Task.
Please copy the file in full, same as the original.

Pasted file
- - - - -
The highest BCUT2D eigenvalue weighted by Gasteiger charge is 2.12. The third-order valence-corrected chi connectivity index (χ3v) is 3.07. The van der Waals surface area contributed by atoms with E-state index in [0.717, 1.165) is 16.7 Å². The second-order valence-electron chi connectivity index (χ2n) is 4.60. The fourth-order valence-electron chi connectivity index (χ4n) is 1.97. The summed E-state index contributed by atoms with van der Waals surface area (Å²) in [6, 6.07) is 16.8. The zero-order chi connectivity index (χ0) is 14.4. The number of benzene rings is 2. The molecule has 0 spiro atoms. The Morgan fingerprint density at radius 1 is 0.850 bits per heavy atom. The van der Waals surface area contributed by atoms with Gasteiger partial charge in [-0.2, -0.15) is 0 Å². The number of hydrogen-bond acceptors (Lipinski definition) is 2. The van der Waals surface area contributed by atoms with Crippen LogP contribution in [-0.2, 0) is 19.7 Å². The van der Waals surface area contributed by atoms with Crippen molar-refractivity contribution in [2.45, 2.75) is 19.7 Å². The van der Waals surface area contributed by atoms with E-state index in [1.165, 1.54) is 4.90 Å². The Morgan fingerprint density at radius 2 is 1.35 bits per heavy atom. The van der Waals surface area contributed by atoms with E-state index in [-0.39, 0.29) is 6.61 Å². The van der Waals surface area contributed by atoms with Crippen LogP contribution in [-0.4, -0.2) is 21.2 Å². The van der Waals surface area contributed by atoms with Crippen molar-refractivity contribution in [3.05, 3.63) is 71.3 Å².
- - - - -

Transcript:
The highest BCUT2D eigenvalue weighted by Gasteiger charge is 2.12. The third-order valence-corrected chi connectivity index (χ3v) is 3.07. The van der Waals surface area contributed by atoms with E-state index in [0.717, 1.165) is 16.7 Å². The second-order valence-electron chi connectivity index (χ2n) is 4.60. The fourth-order valence-electron chi connectivity index (χ4n) is 1.97. The summed E-state index contributed by atoms with van der Waals surface area (Å²) in [6, 6.07) is 16.8. The zero-order chi connectivity index (χ0) is 14.4. The number of benzene rings is 2. The molecule has 0 spiro atoms. The Morgan fingerprint density at radius 1 is 0.850 bits per heavy atom. The van der Waals surface area contributed by atoms with Gasteiger partial charge in [-0.2, -0.15) is 0 Å². The number of hydrogen-bond acceptors (Lipinski definition) is 2. The van der Waals surface area contributed by atoms with Crippen LogP contribution in [-0.2, 0) is 19.7 Å². The van der Waals surface area contributed by atoms with Crippen molar-refractivity contribution in [2.45, 2.75) is 19.7 Å². The van der Waals surface area contributed by atoms with E-state index in [1.165, 1.54) is 4.90 Å². The Morgan fingerprint density at radius 2 is 1.35 bits per heavy atom. The van der Waals surface area contributed by atoms with E-state index in [-0.39, 0.29) is 6.61 Å². The van der Waals surface area contributed by atoms with Crippen LogP contribution in [-0.4, -0.2) is 21.2 Å². The van der Waals surface area contributed by atoms with Crippen molar-refractivity contribution in [3.05, 3.63) is 71.3 Å².